Oldest Chimp From Renown Guinean Group Dies
Guinea’s oldest chimpanzee and one of the last members of a globally famous endangered community has died in solitude around the age of 71, the environment ministry said.
Fana, a female chimp born around 1951, was part of a troop that gained global fame for uncanny abilities to use tools.
The tiny community of apes lives in a forest around the village of Bossou, in the far southeastern corner of the country.
Scientists have trekked to the remote location for decades to study the chimps’ remarkable use of stone hammers and anvils to crack open nuts — the most sophisticated act ever observed of humanity’s genetically closest relative.
But Fana’s death brings the number of Bossou chimpanzees down to just six or seven.
Half are females, though two are no longer able to reproduce.
Fana had been showing signs of exhaustion over the past few months, the environment ministry said on Facebook Tuesday.
Her left upper limb has been paralysed since she took a bad fall nearly 25 years ago and she had long since stopped climbing trees.
She lived alone as she became less mobile.
Her body was found on September 19 and she was buried the next day in the presence of local villagers.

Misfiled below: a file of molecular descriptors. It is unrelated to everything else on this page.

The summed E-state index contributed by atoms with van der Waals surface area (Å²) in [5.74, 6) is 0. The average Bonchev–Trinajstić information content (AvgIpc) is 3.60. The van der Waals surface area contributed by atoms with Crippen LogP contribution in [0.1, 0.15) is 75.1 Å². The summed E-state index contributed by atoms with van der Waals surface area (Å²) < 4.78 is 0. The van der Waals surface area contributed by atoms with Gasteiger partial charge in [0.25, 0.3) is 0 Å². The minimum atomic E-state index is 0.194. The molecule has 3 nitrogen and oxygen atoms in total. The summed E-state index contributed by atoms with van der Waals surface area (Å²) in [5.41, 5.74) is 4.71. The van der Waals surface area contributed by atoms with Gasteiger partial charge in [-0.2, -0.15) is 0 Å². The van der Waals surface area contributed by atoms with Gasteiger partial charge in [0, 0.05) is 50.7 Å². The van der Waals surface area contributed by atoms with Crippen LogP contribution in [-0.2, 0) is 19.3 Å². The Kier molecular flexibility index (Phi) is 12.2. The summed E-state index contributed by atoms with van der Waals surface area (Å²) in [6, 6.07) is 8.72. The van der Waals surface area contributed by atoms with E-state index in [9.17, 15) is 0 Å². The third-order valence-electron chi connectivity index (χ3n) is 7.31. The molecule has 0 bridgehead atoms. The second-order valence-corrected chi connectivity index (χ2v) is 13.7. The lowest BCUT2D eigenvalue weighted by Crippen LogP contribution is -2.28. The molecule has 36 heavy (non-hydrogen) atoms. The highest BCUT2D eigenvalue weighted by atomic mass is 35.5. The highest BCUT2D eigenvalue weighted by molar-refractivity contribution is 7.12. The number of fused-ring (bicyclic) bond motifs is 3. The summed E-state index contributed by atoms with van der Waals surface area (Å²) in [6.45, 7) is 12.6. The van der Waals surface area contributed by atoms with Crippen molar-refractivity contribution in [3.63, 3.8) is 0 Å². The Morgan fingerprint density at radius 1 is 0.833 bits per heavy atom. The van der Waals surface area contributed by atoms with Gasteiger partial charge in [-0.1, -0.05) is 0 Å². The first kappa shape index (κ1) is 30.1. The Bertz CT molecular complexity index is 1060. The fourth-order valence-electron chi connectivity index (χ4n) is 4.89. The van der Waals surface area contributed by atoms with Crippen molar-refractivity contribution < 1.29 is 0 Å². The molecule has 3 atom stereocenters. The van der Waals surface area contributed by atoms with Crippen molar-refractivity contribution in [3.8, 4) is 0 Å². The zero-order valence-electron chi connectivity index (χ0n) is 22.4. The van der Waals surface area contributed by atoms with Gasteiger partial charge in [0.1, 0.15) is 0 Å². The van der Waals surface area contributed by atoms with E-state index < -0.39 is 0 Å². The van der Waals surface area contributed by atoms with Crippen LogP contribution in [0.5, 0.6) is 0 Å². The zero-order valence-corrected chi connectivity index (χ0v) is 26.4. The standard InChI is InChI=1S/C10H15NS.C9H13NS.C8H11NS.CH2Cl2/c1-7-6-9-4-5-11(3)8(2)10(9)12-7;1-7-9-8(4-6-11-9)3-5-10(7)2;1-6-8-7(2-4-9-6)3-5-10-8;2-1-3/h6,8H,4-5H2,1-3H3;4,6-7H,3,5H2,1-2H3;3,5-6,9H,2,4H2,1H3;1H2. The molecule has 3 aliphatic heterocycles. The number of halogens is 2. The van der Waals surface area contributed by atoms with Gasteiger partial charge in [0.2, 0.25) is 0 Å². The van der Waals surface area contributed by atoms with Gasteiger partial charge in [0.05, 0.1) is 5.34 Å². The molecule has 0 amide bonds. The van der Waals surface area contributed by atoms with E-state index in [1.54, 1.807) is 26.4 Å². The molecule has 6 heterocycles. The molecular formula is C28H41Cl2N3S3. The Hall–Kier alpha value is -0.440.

The Bossou apes have a unique relationship with the village population.
The great apes live in the wild but share the territory and its resources with the locals, who protect them, believing them to be reincarnated ancestors.
Up until 2003, the Bossou chimp group had been relatively stable at around 21 animals. But it lost seven members to the flu that year.
It has also been affected by human activities in the area.
Locals traditionally use slash-and-burn agriculture, and though they had preserved a 320-hectare block of forest around Bossou, surrounding deforestation has cut it off from the rest of the Mount Nimba Strict Nature Reserve, where there are more numerous chimp communities.
Slash-and-burn agriculture sees people cultivate lands until they become depleted, then clear forests to create new lands, and repeat the cycle.
The UNESCO World Heritage-listed reserve straddles Guinea’s borders with Liberia and Ivory Coast.
Fana leaves behind two sons, Foaf and Fanwa. She is predeceased by her daughter, Fotayou.